Rationale: Lung function tests are often underutilized in assessing children hospitalized
with asthma prior to discharge. We hypothesized that children with status asthmaticus may have more
airflow obstruction and air trapping on lung functions than is apparent by physical examination alone.
Methods: We retrospectively reviewed pulmonary function tests (airflow and lung volumes) of
children admitted to Norton Children’s Hospital (a tertiary care center) with asthma over a two-year
period. Patients performed pulmonary function testing, according to ATS criteria, when the treating
physician felt the patient was ready for discharge based on clinical improvement and the respiratory
assessment score. Patients (ages 6-17, mean 12 years) were included if they had an admitting
diagnosis of asthma and were able to perform lung function testing (both spirometry pre- and postbronchodilator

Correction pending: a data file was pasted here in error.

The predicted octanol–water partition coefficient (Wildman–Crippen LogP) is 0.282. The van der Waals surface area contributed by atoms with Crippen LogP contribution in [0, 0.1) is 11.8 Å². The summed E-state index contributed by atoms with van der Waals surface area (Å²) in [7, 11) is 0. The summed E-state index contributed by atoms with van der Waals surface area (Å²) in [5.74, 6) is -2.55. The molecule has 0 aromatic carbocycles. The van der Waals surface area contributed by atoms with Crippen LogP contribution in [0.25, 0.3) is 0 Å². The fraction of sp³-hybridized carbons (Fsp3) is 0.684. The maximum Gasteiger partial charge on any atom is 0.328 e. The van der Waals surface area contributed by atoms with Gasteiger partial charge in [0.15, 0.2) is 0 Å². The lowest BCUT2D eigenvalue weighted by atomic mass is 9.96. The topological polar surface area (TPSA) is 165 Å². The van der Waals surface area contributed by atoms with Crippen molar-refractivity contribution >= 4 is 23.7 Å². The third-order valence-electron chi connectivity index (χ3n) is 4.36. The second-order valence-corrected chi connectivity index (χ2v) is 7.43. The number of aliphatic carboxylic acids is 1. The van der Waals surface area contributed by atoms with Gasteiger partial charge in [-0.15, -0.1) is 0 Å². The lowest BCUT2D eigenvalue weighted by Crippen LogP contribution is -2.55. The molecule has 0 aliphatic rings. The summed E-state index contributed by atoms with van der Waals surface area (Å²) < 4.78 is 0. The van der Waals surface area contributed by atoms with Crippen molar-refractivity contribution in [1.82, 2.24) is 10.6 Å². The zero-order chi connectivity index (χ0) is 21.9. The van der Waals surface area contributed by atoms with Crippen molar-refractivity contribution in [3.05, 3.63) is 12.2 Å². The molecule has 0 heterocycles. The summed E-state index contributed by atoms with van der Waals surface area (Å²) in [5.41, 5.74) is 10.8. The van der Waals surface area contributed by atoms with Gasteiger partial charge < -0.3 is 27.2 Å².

and lung volumes). Lung function tests were excluded if they showed poor to variable
effort based on flow-volume loop or a purely restrictive pattern in airflows.
Results: We analyzed one hundred sixty-three lung function tests obtained over a two-year period.
The mean FEV1/FVC ratio measured 0.78 (range 0.46 to 1.0), while the mean RV/TLC ratio
measured 0.32 (range 0.14-0.53). Lung function testing showed moderate to severe air trapping
(RV/TLC >31) in 55% of tests. 44% of tests had FEV1 less than 80 percent predicted. 58% of tests
showed FEV1/FVC ratio less than or equal to 0.8. A negative correlation was seen between FEV1 and
RV/TLC as well as between age and RV/TLC. We observed no correlation between the FEV1/FVC
and RV/TLC. The highest RV/TLC ratio (0.53) had a normal FEV1/FVC ratio (0.91).
Conclusions: We found children admitted with asthma to have more severe airflow obstruction and
air trapping on spirometry than was apparent on physical assessment. Assessment of lung volumes
may provide physiologic information which is not evident by spirometry alone. Further study on its
role in clinical inpatient care is warranted.